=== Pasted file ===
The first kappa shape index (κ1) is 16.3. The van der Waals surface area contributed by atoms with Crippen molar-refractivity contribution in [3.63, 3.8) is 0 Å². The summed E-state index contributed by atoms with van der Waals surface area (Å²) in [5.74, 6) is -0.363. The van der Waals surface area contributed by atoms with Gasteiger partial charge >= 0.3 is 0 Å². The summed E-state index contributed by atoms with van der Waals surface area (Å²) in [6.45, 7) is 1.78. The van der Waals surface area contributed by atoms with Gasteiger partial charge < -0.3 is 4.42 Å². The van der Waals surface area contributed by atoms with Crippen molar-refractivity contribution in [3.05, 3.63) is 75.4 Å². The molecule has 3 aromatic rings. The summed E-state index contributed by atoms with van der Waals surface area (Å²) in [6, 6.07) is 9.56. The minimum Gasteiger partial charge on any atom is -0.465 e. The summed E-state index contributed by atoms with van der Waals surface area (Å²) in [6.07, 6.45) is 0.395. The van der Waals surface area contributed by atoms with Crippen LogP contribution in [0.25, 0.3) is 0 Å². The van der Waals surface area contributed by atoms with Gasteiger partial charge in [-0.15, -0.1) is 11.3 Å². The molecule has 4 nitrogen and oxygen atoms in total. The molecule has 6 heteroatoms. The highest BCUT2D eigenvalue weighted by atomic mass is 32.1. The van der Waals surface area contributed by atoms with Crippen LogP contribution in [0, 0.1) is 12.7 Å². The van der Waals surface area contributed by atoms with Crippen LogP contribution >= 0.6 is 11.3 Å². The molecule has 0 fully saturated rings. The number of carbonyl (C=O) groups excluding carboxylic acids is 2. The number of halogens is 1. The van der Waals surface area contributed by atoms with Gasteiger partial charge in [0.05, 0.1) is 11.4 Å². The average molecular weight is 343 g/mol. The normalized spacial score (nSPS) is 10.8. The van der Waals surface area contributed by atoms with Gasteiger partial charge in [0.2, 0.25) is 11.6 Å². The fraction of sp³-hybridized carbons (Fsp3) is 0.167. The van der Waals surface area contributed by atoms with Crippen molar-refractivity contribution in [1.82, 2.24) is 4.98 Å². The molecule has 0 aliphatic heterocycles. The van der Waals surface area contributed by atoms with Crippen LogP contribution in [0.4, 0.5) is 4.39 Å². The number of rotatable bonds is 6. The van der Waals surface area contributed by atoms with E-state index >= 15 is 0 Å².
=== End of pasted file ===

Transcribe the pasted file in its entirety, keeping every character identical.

The first kappa shape index (κ1) is 16.3. The van der Waals surface area contributed by atoms with Crippen molar-refractivity contribution in [3.63, 3.8) is 0 Å². The summed E-state index contributed by atoms with van der Waals surface area (Å²) in [5.74, 6) is -0.363. The van der Waals surface area contributed by atoms with Gasteiger partial charge >= 0.3 is 0 Å². The summed E-state index contributed by atoms with van der Waals surface area (Å²) in [6.45, 7) is 1.78. The van der Waals surface area contributed by atoms with Gasteiger partial charge < -0.3 is 4.42 Å². The van der Waals surface area contributed by atoms with Crippen molar-refractivity contribution in [3.05, 3.63) is 75.4 Å². The molecule has 3 aromatic rings. The summed E-state index contributed by atoms with van der Waals surface area (Å²) in [6, 6.07) is 9.56. The minimum Gasteiger partial charge on any atom is -0.465 e. The summed E-state index contributed by atoms with van der Waals surface area (Å²) in [6.07, 6.45) is 0.395. The van der Waals surface area contributed by atoms with Crippen LogP contribution in [0.25, 0.3) is 0 Å². The van der Waals surface area contributed by atoms with Gasteiger partial charge in [-0.15, -0.1) is 11.3 Å². The molecule has 4 nitrogen and oxygen atoms in total. The molecule has 6 heteroatoms. The highest BCUT2D eigenvalue weighted by atomic mass is 32.1. The van der Waals surface area contributed by atoms with Crippen LogP contribution in [0, 0.1) is 12.7 Å². The van der Waals surface area contributed by atoms with Crippen LogP contribution >= 0.6 is 11.3 Å². The molecule has 0 fully saturated rings. The number of carbonyl (C=O) groups excluding carboxylic acids is 2. The number of halogens is 1. The van der Waals surface area contributed by atoms with Gasteiger partial charge in [0.05, 0.1) is 11.4 Å². The average molecular weight is 343 g/mol. The normalized spacial score (nSPS) is 10.8. The van der Waals surface area contributed by atoms with Gasteiger partial charge in [0.2, 0.25) is 11.6 Å². The fraction of sp³-hybridized carbons (Fsp3) is 0.167. The van der Waals surface area contributed by atoms with Crippen molar-refractivity contribution in [1.82, 2.24) is 4.98 Å². The molecule has 0 aliphatic heterocycles. The van der Waals surface area contributed by atoms with Crippen LogP contribution in [0.4, 0.5) is 4.39 Å². The number of rotatable bonds is 6. The van der Waals surface area contributed by atoms with E-state index >= 15 is 0 Å².